About the Book
It would be easy for the modern reader to conclude that women had no place in the world of early modern espionage, with a few seventeenth-century women spies identified and then relegated to the footnotes of history. If even the espionage carried out by Susan Hyde, sister of Edward Hyde, Earl of Clarendon, during the turbulent decades of civil strife in Britain can escape the historiographer’s gaze, then how many more like her lurk in the archives?
Nadine Akkerman’s search for an answer to this question has led to the writing of Invisible Agents, the very first study to analyse the role of early modern women spies, demonstrating that the allegedly-male world of the spy was more than merely infiltrated by women. This compelling and ground-breaking contribution to the history of espionage details a series of case studies in which women — from playwright to postmistress, from lady-in-waiting to laundry woman — acted as spies, sourcing and passing on confidential information on account of political and religious convictions or to obtain money or power.
The struggle of the She-Intelligencers to construct credibility in their own time is mirrored in their invisibility in modern historiography. Akkerman has immersed herself in archives, libraries, and private collections, transcribing hundreds of letters, breaking cipher codes and their keys, studying invisible inks, and interpreting riddles, acting as a modern-day Spymistress to unearth plots and conspiracies that have long remained hidden by history.
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“A dazzling study of a truly neglected subject, which ably demonstrates the gendered dimension of early modern spy-craft, and the unique ways in which women were able to operate. It is written by one of the foremost early modern textual-historical scholars of her generation and marshals an almost unmatched expertise in working with an impressive range of European and international archives of the period. The book delivers a series of fascinating case studies – including Charles I’s prison correspondence, Secretary Thurloe, as well as female practitioners Susan Hyde, Elizabeth Murray, Elizabeth Carey, Anne Halkett, and Aphra Behn – all of which rest on a remarkable and overwhelming weight of archival research. This is an important book that will be widely read and cited, and which will have significant impact on many fields not least those of early modern gender and women’s writing, but also political and diplomatic history.” – Professor James Daybell, University of Plymouth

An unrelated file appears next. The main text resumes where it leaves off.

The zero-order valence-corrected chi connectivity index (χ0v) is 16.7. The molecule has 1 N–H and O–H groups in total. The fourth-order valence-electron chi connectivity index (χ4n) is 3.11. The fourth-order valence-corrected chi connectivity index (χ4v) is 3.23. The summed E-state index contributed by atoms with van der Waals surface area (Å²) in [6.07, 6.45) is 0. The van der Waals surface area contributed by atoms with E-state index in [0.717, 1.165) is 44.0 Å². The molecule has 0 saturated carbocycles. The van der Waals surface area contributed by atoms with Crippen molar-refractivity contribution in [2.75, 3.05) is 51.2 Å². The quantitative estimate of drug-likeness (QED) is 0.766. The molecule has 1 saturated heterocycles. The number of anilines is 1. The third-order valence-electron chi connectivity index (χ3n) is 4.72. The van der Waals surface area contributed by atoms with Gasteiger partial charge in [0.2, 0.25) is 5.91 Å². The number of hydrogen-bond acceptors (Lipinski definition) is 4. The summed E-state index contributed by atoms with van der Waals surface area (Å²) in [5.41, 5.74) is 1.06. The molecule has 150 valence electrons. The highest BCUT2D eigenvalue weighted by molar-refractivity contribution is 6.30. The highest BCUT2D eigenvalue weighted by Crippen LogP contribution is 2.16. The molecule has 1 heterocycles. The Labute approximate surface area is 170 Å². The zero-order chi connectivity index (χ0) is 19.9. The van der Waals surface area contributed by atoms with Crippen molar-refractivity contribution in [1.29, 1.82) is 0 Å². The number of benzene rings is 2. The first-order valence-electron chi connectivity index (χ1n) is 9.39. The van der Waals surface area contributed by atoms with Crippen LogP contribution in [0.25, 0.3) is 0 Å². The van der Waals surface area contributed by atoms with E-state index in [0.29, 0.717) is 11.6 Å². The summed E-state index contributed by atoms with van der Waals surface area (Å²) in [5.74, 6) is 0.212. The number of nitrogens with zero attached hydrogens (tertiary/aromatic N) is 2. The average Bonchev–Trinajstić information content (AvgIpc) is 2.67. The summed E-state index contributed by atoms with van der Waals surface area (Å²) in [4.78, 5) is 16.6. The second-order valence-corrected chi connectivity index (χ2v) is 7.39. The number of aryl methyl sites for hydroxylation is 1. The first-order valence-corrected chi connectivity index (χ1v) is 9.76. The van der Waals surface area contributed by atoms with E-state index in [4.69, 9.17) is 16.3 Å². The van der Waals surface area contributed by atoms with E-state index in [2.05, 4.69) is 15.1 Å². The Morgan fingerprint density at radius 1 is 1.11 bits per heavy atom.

About the Author
Nadine Akkerman, Reader in early modern English Literature, Leiden University
Nadine Akkerman is a Reader in Early Modern English Literature at Leiden University. She has published extensively on women’s history, diplomacy, and masques, and curated several exhibitions. In the academic year 2015/16 she was Fellow at the Netherlands Institute for Advanced Study in the Humanities and Social Sciences (NIAS-KNAW). She is the editor of The Correspondence of Elizabeth Stuart, Queen of Bohemia (OUP, 3 volumes, of which the first appeared in 2011), for which her prize-winning PhD (2008) serves as the groundwork. She is currently writing a biography of Elizabeth Stuart (forthcoming from OUP). In 2017, the World Cultural Council recognised the transformative effect of her work in the form of a Special Recognition Award.